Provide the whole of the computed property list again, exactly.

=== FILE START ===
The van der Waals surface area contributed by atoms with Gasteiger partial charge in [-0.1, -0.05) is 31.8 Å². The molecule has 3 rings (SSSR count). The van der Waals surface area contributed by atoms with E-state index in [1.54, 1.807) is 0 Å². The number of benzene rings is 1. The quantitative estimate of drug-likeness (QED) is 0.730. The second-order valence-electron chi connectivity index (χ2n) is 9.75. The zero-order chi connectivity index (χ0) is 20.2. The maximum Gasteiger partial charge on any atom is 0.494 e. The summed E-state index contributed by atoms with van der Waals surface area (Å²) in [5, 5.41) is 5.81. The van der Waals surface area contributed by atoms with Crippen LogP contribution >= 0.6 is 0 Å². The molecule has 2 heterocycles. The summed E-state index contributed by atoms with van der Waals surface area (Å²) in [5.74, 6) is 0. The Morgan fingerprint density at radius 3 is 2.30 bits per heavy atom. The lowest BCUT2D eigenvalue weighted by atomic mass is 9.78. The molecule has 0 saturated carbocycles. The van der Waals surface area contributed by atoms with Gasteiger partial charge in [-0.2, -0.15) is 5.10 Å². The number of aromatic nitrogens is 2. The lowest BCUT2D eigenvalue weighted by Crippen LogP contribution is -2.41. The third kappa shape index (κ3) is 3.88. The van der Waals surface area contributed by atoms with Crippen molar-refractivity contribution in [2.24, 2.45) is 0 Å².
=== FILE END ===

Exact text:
The van der Waals surface area contributed by atoms with Gasteiger partial charge in [-0.1, -0.05) is 31.8 Å². The molecule has 3 rings (SSSR count). The van der Waals surface area contributed by atoms with E-state index in [1.54, 1.807) is 0 Å². The number of benzene rings is 1. The quantitative estimate of drug-likeness (QED) is 0.730. The second-order valence-electron chi connectivity index (χ2n) is 9.75. The zero-order chi connectivity index (χ0) is 20.2. The maximum Gasteiger partial charge on any atom is 0.494 e. The summed E-state index contributed by atoms with van der Waals surface area (Å²) in [5, 5.41) is 5.81. The van der Waals surface area contributed by atoms with Crippen LogP contribution >= 0.6 is 0 Å². The molecule has 2 heterocycles. The summed E-state index contributed by atoms with van der Waals surface area (Å²) in [5.74, 6) is 0. The Morgan fingerprint density at radius 3 is 2.30 bits per heavy atom. The lowest BCUT2D eigenvalue weighted by atomic mass is 9.78. The molecule has 0 saturated carbocycles. The van der Waals surface area contributed by atoms with Gasteiger partial charge in [-0.2, -0.15) is 5.10 Å². The number of aromatic nitrogens is 2. The lowest BCUT2D eigenvalue weighted by Crippen LogP contribution is -2.41. The third kappa shape index (κ3) is 3.88. The van der Waals surface area contributed by atoms with Crippen molar-refractivity contribution in [2.24, 2.45) is 0 Å².